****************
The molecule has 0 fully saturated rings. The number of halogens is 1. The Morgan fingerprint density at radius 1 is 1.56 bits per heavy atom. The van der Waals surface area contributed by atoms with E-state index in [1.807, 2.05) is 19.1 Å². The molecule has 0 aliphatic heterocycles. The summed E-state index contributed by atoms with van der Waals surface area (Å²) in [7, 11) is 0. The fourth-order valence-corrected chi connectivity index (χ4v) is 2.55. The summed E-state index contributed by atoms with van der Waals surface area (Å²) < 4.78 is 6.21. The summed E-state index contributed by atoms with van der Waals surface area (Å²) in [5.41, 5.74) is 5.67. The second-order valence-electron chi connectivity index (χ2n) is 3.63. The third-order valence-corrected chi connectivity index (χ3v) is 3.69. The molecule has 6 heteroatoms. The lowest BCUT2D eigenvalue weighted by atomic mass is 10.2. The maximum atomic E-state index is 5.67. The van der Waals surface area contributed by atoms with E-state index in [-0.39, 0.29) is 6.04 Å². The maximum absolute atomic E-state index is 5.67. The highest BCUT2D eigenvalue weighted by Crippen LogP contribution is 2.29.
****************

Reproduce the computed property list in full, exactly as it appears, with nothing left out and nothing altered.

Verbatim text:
The molecule has 0 fully saturated rings. The number of halogens is 1. The Morgan fingerprint density at radius 1 is 1.56 bits per heavy atom. The van der Waals surface area contributed by atoms with E-state index in [1.807, 2.05) is 19.1 Å². The molecule has 0 aliphatic heterocycles. The summed E-state index contributed by atoms with van der Waals surface area (Å²) in [7, 11) is 0. The fourth-order valence-corrected chi connectivity index (χ4v) is 2.55. The summed E-state index contributed by atoms with van der Waals surface area (Å²) < 4.78 is 6.21. The summed E-state index contributed by atoms with van der Waals surface area (Å²) in [5.41, 5.74) is 5.67. The second-order valence-electron chi connectivity index (χ2n) is 3.63. The third-order valence-corrected chi connectivity index (χ3v) is 3.69. The molecule has 6 heteroatoms. The lowest BCUT2D eigenvalue weighted by atomic mass is 10.2. The maximum atomic E-state index is 5.67. The van der Waals surface area contributed by atoms with E-state index in [-0.39, 0.29) is 6.04 Å². The maximum absolute atomic E-state index is 5.67. The highest BCUT2D eigenvalue weighted by Crippen LogP contribution is 2.29.